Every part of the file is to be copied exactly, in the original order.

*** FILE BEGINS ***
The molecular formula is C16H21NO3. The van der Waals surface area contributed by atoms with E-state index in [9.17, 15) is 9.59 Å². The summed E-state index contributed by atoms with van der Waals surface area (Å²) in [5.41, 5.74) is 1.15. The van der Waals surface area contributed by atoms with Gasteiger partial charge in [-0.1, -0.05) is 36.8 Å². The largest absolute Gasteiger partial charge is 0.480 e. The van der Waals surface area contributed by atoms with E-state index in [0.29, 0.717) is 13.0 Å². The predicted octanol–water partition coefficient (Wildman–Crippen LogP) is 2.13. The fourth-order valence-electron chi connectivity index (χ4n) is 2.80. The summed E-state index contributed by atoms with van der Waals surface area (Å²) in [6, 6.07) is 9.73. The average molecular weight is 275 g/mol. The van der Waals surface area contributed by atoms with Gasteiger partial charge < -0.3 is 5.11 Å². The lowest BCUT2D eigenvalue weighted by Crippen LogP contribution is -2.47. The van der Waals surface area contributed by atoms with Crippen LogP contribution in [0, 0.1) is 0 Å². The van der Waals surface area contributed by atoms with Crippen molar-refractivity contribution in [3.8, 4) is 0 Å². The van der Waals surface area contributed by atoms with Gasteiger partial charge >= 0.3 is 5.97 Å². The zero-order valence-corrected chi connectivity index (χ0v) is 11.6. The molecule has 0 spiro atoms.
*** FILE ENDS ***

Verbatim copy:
The molecular formula is C16H21NO3. The van der Waals surface area contributed by atoms with E-state index in [9.17, 15) is 9.59 Å². The summed E-state index contributed by atoms with van der Waals surface area (Å²) in [5.41, 5.74) is 1.15. The van der Waals surface area contributed by atoms with Gasteiger partial charge in [-0.1, -0.05) is 36.8 Å². The largest absolute Gasteiger partial charge is 0.480 e. The van der Waals surface area contributed by atoms with E-state index in [0.29, 0.717) is 13.0 Å². The predicted octanol–water partition coefficient (Wildman–Crippen LogP) is 2.13. The fourth-order valence-electron chi connectivity index (χ4n) is 2.80. The summed E-state index contributed by atoms with van der Waals surface area (Å²) in [6, 6.07) is 9.73. The average molecular weight is 275 g/mol. The van der Waals surface area contributed by atoms with Gasteiger partial charge < -0.3 is 5.11 Å². The lowest BCUT2D eigenvalue weighted by Crippen LogP contribution is -2.47. The van der Waals surface area contributed by atoms with Crippen LogP contribution in [0, 0.1) is 0 Å². The van der Waals surface area contributed by atoms with Crippen molar-refractivity contribution in [3.8, 4) is 0 Å². The van der Waals surface area contributed by atoms with Gasteiger partial charge >= 0.3 is 5.97 Å². The zero-order valence-corrected chi connectivity index (χ0v) is 11.6. The molecule has 0 spiro atoms.